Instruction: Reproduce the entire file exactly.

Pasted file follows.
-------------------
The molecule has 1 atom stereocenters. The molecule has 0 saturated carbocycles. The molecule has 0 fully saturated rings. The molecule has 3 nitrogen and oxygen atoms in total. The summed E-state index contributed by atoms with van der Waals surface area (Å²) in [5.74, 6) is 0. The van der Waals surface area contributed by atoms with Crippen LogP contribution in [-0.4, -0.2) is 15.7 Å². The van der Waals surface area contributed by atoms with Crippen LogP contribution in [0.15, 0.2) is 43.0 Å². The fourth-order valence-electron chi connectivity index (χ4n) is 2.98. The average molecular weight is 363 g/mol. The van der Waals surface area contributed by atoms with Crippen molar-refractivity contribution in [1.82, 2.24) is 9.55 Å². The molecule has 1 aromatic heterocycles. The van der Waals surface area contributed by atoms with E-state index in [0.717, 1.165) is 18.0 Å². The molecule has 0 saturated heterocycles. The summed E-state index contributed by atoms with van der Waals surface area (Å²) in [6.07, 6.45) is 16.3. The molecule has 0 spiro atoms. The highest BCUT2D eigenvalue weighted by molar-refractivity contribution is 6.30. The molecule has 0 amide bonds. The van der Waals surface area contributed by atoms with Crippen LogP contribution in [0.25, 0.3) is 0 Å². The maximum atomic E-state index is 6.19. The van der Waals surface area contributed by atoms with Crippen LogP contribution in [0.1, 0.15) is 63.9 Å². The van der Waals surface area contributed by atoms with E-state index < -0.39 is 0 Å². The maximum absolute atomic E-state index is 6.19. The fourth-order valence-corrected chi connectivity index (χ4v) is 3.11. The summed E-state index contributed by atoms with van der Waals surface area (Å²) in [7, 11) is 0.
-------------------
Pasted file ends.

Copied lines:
The molecule has 1 atom stereocenters. The molecule has 0 saturated carbocycles. The molecule has 0 fully saturated rings. The molecule has 3 nitrogen and oxygen atoms in total. The summed E-state index contributed by atoms with van der Waals surface area (Å²) in [5.74, 6) is 0. The van der Waals surface area contributed by atoms with Crippen LogP contribution in [-0.4, -0.2) is 15.7 Å². The van der Waals surface area contributed by atoms with Crippen LogP contribution in [0.15, 0.2) is 43.0 Å². The fourth-order valence-electron chi connectivity index (χ4n) is 2.98. The average molecular weight is 363 g/mol. The van der Waals surface area contributed by atoms with Crippen molar-refractivity contribution in [1.82, 2.24) is 9.55 Å². The molecule has 1 aromatic heterocycles. The van der Waals surface area contributed by atoms with E-state index in [0.717, 1.165) is 18.0 Å². The molecule has 0 saturated heterocycles. The summed E-state index contributed by atoms with van der Waals surface area (Å²) in [6.07, 6.45) is 16.3. The molecule has 0 spiro atoms. The highest BCUT2D eigenvalue weighted by molar-refractivity contribution is 6.30. The molecule has 0 amide bonds. The van der Waals surface area contributed by atoms with Crippen LogP contribution in [0.25, 0.3) is 0 Å². The maximum atomic E-state index is 6.19. The van der Waals surface area contributed by atoms with Crippen LogP contribution in [0.1, 0.15) is 63.9 Å². The van der Waals surface area contributed by atoms with E-state index < -0.39 is 0 Å². The maximum absolute atomic E-state index is 6.19. The fourth-order valence-corrected chi connectivity index (χ4v) is 3.11. The summed E-state index contributed by atoms with van der Waals surface area (Å²) in [7, 11) is 0.